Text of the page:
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What I’ve found throughout the years is that the only constant in life is the fact that everything changes and changes frequently. I can’t even get a consistent scenery on my way to work longer than a couple of weeks before something is different!

At the same time, the world of technology is in constant flux whether it’s new technology or updates to automated tools that interact with all sorts of servers or services running throughout an environment. In this sea of changes, how do you know what the important changes are?

I think everyone will agree that tracking changes is nothing but a good thing. But getting inundated with all the noise is a very real possibility. I’m going to therefore define what I view as the three levels of change to help filter through all the white noise to really get down into the action.

Level #1: Is It Approved?

The first level of change will be around if the change is approved. Is the change coming from an expected business process? There are various ways you can determine whether a change is approved.

One of the best ways is to reconcile the changes against an existing change management process by leveraging work already to approve changes, while at the same time validating only approved changes are occurring.

There are other indicators that can be used to know whether a change is part of normal business operations, as well. For instance, you can compare the changes to a manifest from Microsoft for Patch Tuesday. In this instance, if the change matches what is to be expected from a patch, then you know it will be expected and better yet will allow you to capture unexpected changes that happen at the same time as the patching.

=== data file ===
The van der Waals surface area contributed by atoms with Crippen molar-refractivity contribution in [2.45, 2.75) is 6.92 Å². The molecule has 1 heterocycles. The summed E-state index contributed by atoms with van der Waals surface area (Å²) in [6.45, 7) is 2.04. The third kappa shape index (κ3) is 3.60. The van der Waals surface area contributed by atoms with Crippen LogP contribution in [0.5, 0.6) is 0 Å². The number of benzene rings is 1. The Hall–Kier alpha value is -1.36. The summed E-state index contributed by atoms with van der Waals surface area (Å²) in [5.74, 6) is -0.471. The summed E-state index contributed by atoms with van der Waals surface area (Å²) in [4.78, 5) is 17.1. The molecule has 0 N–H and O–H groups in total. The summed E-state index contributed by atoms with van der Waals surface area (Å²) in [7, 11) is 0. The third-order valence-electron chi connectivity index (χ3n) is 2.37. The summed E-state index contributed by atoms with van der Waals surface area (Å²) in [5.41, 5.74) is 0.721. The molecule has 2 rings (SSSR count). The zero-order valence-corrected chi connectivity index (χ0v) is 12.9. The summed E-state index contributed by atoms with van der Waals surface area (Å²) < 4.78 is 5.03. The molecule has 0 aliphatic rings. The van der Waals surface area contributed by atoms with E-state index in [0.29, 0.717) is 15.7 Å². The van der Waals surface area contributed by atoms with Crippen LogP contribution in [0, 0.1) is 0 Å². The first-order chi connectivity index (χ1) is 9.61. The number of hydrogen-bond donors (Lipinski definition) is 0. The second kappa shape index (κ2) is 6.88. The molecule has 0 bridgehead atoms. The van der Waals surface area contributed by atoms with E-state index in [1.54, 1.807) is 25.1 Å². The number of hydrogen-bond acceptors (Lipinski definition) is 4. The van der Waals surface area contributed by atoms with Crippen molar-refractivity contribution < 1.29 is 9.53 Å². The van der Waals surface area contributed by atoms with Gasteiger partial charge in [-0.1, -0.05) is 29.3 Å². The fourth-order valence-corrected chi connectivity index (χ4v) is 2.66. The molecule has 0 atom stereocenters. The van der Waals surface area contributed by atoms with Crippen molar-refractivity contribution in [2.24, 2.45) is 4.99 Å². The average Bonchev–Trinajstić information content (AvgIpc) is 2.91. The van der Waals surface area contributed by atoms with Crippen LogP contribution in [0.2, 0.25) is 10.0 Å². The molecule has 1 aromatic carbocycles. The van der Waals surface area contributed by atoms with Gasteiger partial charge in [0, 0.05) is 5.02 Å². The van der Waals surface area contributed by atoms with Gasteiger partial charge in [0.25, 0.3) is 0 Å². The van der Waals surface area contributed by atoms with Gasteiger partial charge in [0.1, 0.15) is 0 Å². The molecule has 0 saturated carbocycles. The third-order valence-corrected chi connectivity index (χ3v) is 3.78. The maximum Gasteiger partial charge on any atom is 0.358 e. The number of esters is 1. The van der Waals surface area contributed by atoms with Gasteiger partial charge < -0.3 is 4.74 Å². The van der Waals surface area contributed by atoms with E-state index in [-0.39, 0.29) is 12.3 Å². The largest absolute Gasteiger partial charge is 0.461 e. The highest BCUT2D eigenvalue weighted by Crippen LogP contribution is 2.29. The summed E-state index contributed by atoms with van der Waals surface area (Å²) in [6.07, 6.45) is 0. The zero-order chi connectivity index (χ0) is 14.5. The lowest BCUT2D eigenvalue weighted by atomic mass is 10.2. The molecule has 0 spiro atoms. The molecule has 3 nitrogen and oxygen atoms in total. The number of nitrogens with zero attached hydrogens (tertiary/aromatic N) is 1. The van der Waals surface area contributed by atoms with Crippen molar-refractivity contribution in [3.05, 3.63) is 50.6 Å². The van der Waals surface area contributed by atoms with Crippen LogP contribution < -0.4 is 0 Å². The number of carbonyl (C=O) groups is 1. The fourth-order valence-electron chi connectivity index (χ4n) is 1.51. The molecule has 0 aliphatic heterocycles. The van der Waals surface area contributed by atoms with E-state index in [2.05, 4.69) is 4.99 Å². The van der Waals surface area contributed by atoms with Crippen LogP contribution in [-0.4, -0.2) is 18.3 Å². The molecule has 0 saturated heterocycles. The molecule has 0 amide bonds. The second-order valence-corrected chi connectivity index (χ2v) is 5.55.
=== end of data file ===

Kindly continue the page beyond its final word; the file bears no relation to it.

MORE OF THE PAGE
Each environment is different, and the knowledge of the system owners can be used to tune change alerting to collect but not notify on things which they know will be benign like a file that changes every day through a windows process.

Testing work in a staging or QA environment can also be re-used for production by referencing the test changes that are approved when the production deployment happens or if software such as Puppet is being used to deploy then changes from the Puppet service account would be expected. As a result, only changes that aren’t expected would be flagged.

Level #2: Is It Good?

The second level of change is analyzing the change to know whether it’s good.

There is a distinct difference between an approved change and a good change. For example, someone could have a ticket in hand giving approval to install telnet onto a production webserver for troubleshooting. However, would you call installing telnet good even through there is a change ticket for it?

The definition of “good” could be from something like a hardening framework such as NIST or ISO, or it could be a unique internal business requirement such as making sure all NTP servers are consistent across all servers. We need to be extra vigilant and careful when applying these definitions for the cloud. Just as an example, would you be able to quickly tell if a configuration change put your confidential information stored in an S3 bucket to become public?

Level #3: Is It Malicious?

The third and last level of change will be around if it’s malicious. Let’s say someone is updating a software package but the website was compromised so instead of the expected executable some JavaScript code re-directed the download to something like Dropbox to grab a malicious executable.

Being able to check the executables being added against a known malicious database is crucial for catching files that are known to be a threat. However, known threats don’t help against zero-day attacks, so choosing a malware analytics tool that can detonate executables in a sandbox to analyze never before seen executables is an important consideration.

Using Tripwire to continuously monitor for these three levels of change will help protect your critical infrastructure from misconfigurations and zero-day attacks, and it will allow you to focus on the actionable changes rather than trying to swim through an upstream current of noise.